Pond owners can remove leeches from ponds through regular cleanings to remove the sludge that attracts the leeches or by using a trap to remove leeches already present in the pond. When considering how to deal with leeches, knowledge of the different types of leeches and the difficulties posed by parasitic versus non-parasitic breeds is essential. The parasitic leeches are more likely to threaten the pond ecosystem.
The sludge that accumulates on the bottom of ponds is very hospitable to leeches and their breeding cycle. Individuals caring for rubber-lined ponds who want to proactively prevent leech breeding must clean the pond annually, ideally in early spring. After cleaning, a sludge-eating bacteria is introduced to slow the re-emergence of the sludge. Those caring for natural ponds with dirt or clay bottoms must clean the pond at least twice a year, in both fall and spring, to eliminate fallen leaves and branches that stimulate sludge growth. The sludge-eating bacteria must be added weekly.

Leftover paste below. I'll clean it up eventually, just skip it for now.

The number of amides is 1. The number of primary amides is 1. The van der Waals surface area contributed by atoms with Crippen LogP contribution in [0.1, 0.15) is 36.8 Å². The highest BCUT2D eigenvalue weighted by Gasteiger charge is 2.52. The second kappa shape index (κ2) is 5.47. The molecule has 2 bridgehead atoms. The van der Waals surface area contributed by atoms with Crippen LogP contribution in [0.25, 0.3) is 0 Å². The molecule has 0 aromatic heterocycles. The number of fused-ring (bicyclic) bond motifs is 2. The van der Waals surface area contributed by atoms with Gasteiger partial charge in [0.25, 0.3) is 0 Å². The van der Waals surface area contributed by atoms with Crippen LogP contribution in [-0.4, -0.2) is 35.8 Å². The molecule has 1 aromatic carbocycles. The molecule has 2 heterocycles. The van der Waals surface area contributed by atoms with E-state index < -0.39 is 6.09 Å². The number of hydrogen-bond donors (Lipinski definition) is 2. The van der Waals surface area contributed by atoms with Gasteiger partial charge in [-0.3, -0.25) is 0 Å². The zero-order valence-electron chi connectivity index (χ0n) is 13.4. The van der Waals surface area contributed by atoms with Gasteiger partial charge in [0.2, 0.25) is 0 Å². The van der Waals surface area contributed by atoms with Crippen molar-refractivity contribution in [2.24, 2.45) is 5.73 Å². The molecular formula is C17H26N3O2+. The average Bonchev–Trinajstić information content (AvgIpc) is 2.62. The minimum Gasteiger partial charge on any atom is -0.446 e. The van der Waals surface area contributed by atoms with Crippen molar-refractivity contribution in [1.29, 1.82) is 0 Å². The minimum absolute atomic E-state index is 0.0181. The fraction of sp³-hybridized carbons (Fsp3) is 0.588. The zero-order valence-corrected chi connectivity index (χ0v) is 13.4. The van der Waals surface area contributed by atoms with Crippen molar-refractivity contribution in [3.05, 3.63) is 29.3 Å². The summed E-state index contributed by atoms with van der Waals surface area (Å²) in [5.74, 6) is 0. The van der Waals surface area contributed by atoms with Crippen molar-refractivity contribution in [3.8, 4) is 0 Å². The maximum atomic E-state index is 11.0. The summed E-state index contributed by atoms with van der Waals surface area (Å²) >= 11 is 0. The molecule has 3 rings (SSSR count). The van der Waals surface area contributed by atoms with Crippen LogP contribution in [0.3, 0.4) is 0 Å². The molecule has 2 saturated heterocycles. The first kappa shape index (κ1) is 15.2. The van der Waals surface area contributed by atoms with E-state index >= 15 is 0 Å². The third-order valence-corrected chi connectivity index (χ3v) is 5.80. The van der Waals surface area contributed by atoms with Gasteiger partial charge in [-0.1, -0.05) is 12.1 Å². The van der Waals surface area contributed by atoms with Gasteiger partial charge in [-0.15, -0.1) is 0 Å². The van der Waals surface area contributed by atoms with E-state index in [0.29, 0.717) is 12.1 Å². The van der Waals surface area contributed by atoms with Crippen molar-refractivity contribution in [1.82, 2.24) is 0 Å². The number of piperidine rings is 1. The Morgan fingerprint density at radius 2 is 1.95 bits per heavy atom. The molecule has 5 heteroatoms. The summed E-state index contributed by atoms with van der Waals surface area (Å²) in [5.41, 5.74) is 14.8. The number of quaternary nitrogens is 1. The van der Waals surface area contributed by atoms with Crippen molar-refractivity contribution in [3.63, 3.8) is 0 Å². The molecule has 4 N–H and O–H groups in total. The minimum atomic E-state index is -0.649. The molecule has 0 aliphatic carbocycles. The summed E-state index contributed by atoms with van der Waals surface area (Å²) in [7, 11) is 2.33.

To deal with an immediate infestation of leeches, a leech trap is helpful. These traps attract slugs into a can with a raw meat bait, trapping the leech. The traps must be checked regularly, replacing the bait and disposing of trapped leeches. The pond is clean when the trap ceases to catch new leeches.